October 22, 2012

Jersey Weave Sweatshirt

Earlier this month, I attempted to create a jersey-weave sweatshirt from a DIY/tutorial by the talented Sophie at The Forge.  I spent days staring at Sophie's creation, looking at it from all angles to analyze the intricacies of her work, particularly the perfectly curved, checkerboard-style lines in the front of the sweatshirt (which the jersey shirt is woven through, hence the name).  Sophie's secret weapon: a fabric marker.

My secret weapon: the inability to follow directions--and as a consequence, reinterpreting them...

Without a fabric marker, I free-handed my sweatshirt lines with my trusty box cutter (thanks, husband).  Roughly two days later, with half the t-shirt cut up and woven through the sweatshirt, I was finally done.

Thoughts on my course of action:
The lines ended up looking slightly off-kilter, organically curving across the front of the sweatshirt.  (Note to self: you can't see the cuts you make in dark-colored fabric.)  I also did not cut out the collar of the sweatshirt, which detracted (I think) from the "slightly trendy/cozy" appeal of the initial design.  My chosen color combination was also reminiscent of holiday sweaters; the front of the sweatshirt was slightly heavy due to the weaving of fabric.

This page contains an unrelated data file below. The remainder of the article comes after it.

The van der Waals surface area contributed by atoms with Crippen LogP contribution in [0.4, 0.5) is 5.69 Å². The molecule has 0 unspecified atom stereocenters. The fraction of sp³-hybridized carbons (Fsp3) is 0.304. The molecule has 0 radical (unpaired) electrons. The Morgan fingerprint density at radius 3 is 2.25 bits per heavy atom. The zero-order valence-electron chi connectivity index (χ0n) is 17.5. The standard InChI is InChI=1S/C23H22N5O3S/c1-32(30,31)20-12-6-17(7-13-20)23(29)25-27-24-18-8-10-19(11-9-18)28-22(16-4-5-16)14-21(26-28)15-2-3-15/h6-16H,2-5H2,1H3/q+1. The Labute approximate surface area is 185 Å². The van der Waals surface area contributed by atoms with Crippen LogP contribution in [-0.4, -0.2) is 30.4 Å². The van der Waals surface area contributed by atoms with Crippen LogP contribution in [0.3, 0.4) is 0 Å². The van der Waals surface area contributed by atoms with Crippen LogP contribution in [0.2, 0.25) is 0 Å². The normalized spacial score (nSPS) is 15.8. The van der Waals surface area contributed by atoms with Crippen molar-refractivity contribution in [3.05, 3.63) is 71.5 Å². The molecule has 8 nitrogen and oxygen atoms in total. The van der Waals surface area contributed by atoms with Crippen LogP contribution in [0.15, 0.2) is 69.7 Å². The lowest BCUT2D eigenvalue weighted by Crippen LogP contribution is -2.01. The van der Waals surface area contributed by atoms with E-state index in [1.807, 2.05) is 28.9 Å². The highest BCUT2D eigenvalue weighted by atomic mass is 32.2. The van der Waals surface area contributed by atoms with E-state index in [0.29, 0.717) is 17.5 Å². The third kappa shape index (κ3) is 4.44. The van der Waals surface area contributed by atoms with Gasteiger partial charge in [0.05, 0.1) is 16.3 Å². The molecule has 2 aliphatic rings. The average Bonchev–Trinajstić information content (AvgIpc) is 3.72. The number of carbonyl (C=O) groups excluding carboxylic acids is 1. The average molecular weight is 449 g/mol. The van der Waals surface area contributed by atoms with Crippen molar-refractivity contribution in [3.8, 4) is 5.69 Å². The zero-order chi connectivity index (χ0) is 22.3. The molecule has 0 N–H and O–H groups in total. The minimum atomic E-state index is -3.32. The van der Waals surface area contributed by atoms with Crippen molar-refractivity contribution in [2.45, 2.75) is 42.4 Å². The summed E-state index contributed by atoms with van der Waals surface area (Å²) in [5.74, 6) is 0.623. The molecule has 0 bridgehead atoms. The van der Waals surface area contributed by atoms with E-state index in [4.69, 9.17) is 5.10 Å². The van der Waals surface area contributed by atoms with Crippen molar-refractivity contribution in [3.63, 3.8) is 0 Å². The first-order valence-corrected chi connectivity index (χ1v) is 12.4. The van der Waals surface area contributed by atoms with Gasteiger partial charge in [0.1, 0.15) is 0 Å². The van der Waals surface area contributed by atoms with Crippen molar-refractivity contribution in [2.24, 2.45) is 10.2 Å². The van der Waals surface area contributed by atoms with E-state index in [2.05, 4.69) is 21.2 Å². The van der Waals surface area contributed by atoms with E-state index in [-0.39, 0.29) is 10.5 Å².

An issue I had:
The sweatshirt fabric tears slightly if you pull on it after lines are cut, so I am unsure of how Sophie was able to have the lines so close to one another without accidentally making two of her cuts (in separate, one-on-top-of-the-other lines) rip into one.  Also, don't pull too hard on the jersey fabric because the front of the sweatshirt bunches up, leaving the piece looking ruched/ruffled.

However, my result is a very unique sweatshirt.  I can see why Sophie cut out the collar and part of the sleeves--she has a great eye for matching details.  I, on the other hand, don't care so much for matching, so my creation is perfect for me. 

Ready for a comparison?

Note: the sweatshirt looks better on a model than hanging from a hanger on the door.

The Forge's sweatshirt:

Which was inspired by the now non-existent site pups-paris.com design:

My end product:

Yes, I would recommend this project for a Christmas gift if you have the time and patience to work slowly (especially with the cutting and fabric weaving), and if you can be gentle with the fabric.

Feel free to leave a comment!

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